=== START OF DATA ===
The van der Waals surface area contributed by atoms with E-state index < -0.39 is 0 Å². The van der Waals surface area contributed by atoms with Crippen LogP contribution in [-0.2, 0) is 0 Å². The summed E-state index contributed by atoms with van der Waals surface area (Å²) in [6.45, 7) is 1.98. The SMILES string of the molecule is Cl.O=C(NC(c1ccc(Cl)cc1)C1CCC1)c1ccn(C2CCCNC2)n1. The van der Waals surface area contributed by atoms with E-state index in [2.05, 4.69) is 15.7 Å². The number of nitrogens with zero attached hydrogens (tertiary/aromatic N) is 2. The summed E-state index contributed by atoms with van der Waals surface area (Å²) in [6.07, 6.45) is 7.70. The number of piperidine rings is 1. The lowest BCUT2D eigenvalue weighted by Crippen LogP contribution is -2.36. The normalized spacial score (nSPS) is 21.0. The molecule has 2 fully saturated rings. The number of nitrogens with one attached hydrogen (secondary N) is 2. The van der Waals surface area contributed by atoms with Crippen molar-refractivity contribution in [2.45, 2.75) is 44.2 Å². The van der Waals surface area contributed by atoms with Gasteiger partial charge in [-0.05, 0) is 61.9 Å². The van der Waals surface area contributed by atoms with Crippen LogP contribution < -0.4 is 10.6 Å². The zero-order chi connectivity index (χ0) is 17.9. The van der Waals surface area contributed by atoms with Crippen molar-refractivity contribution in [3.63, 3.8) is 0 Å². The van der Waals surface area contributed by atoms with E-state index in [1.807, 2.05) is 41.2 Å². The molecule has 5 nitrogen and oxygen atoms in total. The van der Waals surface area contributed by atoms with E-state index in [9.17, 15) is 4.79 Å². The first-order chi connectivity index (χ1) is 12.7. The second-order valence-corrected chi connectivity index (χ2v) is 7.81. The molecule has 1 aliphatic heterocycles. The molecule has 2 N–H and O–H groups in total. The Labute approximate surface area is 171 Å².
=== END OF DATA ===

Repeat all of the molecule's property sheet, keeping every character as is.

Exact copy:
The van der Waals surface area contributed by atoms with E-state index < -0.39 is 0 Å². The van der Waals surface area contributed by atoms with Crippen LogP contribution in [-0.2, 0) is 0 Å². The summed E-state index contributed by atoms with van der Waals surface area (Å²) in [6.45, 7) is 1.98. The SMILES string of the molecule is Cl.O=C(NC(c1ccc(Cl)cc1)C1CCC1)c1ccn(C2CCCNC2)n1. The van der Waals surface area contributed by atoms with E-state index in [2.05, 4.69) is 15.7 Å². The number of nitrogens with zero attached hydrogens (tertiary/aromatic N) is 2. The summed E-state index contributed by atoms with van der Waals surface area (Å²) in [6.07, 6.45) is 7.70. The number of piperidine rings is 1. The lowest BCUT2D eigenvalue weighted by Crippen LogP contribution is -2.36. The normalized spacial score (nSPS) is 21.0. The molecule has 2 fully saturated rings. The number of nitrogens with one attached hydrogen (secondary N) is 2. The van der Waals surface area contributed by atoms with Crippen molar-refractivity contribution in [2.45, 2.75) is 44.2 Å². The van der Waals surface area contributed by atoms with Gasteiger partial charge in [-0.05, 0) is 61.9 Å². The van der Waals surface area contributed by atoms with Crippen LogP contribution < -0.4 is 10.6 Å². The zero-order chi connectivity index (χ0) is 17.9. The van der Waals surface area contributed by atoms with Crippen molar-refractivity contribution in [3.63, 3.8) is 0 Å². The van der Waals surface area contributed by atoms with E-state index in [1.807, 2.05) is 41.2 Å². The molecule has 5 nitrogen and oxygen atoms in total. The van der Waals surface area contributed by atoms with E-state index in [9.17, 15) is 4.79 Å². The first-order chi connectivity index (χ1) is 12.7. The second-order valence-corrected chi connectivity index (χ2v) is 7.81. The molecule has 1 aliphatic heterocycles. The molecule has 2 N–H and O–H groups in total. The Labute approximate surface area is 171 Å².